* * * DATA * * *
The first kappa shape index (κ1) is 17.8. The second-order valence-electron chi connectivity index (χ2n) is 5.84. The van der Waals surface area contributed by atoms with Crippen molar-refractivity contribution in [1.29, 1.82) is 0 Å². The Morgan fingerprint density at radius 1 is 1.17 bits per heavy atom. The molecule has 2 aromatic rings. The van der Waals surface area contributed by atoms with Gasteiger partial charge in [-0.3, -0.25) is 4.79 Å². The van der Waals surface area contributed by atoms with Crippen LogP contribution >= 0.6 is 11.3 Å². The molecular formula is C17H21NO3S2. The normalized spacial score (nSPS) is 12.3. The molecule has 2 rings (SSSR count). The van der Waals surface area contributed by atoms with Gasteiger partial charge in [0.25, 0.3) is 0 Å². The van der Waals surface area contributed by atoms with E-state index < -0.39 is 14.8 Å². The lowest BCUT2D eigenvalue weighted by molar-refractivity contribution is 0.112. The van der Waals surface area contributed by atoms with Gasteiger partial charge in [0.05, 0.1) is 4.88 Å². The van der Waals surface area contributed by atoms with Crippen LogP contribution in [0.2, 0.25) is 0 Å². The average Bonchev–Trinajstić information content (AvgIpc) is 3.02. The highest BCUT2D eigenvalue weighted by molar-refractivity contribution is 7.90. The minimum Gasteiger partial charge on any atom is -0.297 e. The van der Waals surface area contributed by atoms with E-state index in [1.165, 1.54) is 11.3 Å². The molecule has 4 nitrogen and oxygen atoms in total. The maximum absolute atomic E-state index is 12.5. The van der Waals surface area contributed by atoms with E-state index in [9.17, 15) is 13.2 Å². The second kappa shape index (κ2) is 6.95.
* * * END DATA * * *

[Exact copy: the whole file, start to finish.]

The first kappa shape index (κ1) is 17.8. The second-order valence-electron chi connectivity index (χ2n) is 5.84. The van der Waals surface area contributed by atoms with Crippen molar-refractivity contribution in [1.29, 1.82) is 0 Å². The Morgan fingerprint density at radius 1 is 1.17 bits per heavy atom. The molecule has 2 aromatic rings. The van der Waals surface area contributed by atoms with Gasteiger partial charge in [-0.3, -0.25) is 4.79 Å². The van der Waals surface area contributed by atoms with Crippen LogP contribution >= 0.6 is 11.3 Å². The molecular formula is C17H21NO3S2. The normalized spacial score (nSPS) is 12.3. The molecule has 2 rings (SSSR count). The van der Waals surface area contributed by atoms with Gasteiger partial charge in [0.25, 0.3) is 0 Å². The van der Waals surface area contributed by atoms with E-state index < -0.39 is 14.8 Å². The lowest BCUT2D eigenvalue weighted by molar-refractivity contribution is 0.112. The van der Waals surface area contributed by atoms with Gasteiger partial charge in [0.05, 0.1) is 4.88 Å². The van der Waals surface area contributed by atoms with Crippen LogP contribution in [0.2, 0.25) is 0 Å². The average Bonchev–Trinajstić information content (AvgIpc) is 3.02. The highest BCUT2D eigenvalue weighted by molar-refractivity contribution is 7.90. The minimum Gasteiger partial charge on any atom is -0.297 e. The van der Waals surface area contributed by atoms with E-state index in [1.165, 1.54) is 11.3 Å². The molecule has 4 nitrogen and oxygen atoms in total. The maximum absolute atomic E-state index is 12.5. The van der Waals surface area contributed by atoms with E-state index in [9.17, 15) is 13.2 Å². The second kappa shape index (κ2) is 6.95.